The flowers are designed to attract attention. Its attractiveness has a main objective, —without which we would not be here—: to be pollinated. Grow, multiply and maintain ecosystems. Over time, however, flowers have been given other uses, more linked to their beauty and symbolism: they are cultivated, given as gifts, they decorate spaces and, to a lesser extent, they are eaten and drunk.
The latter is told by Monica Nelson in Edible Flowers: How, Why, and When We Eat Flowers (edible flowers, how, why and when we eat flowers), a book by the Monacelli publishing house that compiles more than one hundred flowers in strict alphabetical order to eat. Nelson's texts are complemented by the attractive images of Adrianna Glaviano, a photographer specializing in gastronomy and lifestyle.
The work of both achieves that carnations and marigolds float suspended in the sky and we focus on the beauty of the humblest flowers. Like the elderflower that, according to Nelson, already had medicinal uses in the Middle Ages and, at the same time, protected against evil spirits. Very North European, its flowers flavor teas and waters, but they are also fried with a little butter, becoming a unique snack.
Or pansies: a sign of love in the Victorian era that today has become one of the most common edible flowers; although perhaps not the level of cauliflower and artichoke which, yes, are also flowers, and very succulent. The nutritional value of pansies is more discreet: their colored petals add flavor and garnish salads and cakes. Like the ones made by the Argentine pastry chef Chula Gálvez, which she has given a twist to her cakes and cookies by adding flowers. These ingredients vary depending on the season: orange marigolds in the fall, violas and blue pansies in the summer, and red roses for the summer.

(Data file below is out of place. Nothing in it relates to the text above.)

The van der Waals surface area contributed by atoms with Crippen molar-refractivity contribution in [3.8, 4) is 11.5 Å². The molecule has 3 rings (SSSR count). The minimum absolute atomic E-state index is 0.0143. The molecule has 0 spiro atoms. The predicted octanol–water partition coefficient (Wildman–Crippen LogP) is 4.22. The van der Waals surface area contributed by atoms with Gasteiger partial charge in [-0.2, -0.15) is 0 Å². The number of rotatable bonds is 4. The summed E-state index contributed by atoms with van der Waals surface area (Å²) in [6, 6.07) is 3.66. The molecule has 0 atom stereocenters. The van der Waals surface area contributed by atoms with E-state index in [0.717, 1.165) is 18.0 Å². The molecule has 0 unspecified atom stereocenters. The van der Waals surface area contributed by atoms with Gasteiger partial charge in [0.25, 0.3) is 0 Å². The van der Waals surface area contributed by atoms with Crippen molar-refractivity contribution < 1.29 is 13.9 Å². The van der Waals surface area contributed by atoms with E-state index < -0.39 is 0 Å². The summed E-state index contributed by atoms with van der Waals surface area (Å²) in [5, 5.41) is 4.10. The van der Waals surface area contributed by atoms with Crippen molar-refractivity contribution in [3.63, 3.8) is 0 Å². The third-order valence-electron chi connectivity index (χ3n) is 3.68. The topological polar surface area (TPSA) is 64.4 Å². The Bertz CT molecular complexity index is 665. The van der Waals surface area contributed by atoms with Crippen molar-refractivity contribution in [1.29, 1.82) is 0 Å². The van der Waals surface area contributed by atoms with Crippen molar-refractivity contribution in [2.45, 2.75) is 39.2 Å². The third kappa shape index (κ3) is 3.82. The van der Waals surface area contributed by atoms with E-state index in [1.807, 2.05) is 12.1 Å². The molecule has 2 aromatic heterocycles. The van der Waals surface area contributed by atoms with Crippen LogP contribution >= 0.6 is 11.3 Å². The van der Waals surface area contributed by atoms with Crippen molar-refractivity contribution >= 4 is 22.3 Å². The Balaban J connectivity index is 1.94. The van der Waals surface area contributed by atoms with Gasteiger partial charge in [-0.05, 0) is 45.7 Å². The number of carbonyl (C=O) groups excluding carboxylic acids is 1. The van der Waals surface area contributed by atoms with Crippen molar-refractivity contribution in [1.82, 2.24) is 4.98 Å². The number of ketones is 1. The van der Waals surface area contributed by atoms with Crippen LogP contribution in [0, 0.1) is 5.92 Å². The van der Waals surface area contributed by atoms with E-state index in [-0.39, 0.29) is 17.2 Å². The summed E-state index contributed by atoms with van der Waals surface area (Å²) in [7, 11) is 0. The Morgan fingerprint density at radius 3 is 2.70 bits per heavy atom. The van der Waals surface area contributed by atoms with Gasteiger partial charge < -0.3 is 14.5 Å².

These flowers have also been consumed for centuries. In the Middle Ages, the flavor of roses ("sweet and fruity, similar to that of strawberries or green apples," Nelson describes), flavored meat and poultry. In Renaissance Italy they were a prized ingredient, as well as in India and the Middle East. Without forgetting that they were also the basis of the sweetest Turkish delight, still very popular today.
The sunflower, that flower as beautiful as it is rare, and it also appears in the book. Its seeds (the pipes) are well known, but the flower is also eaten whole: at the vegan restaurant Eleven Madison Park in Manhattan —considered one of the 50 best in the world—, it is served stewed. The most prestigious chefs have been incorporating flowers into their dishes for some time: in Mexico, Quintonil, also among the 50 best, sprinkles its tasting menu with flowers.
Some of these sophisticated recipes can be found in the book: such as pasta dough, yogurt with lilac, rose jelly, fennel cakes and marigold bread.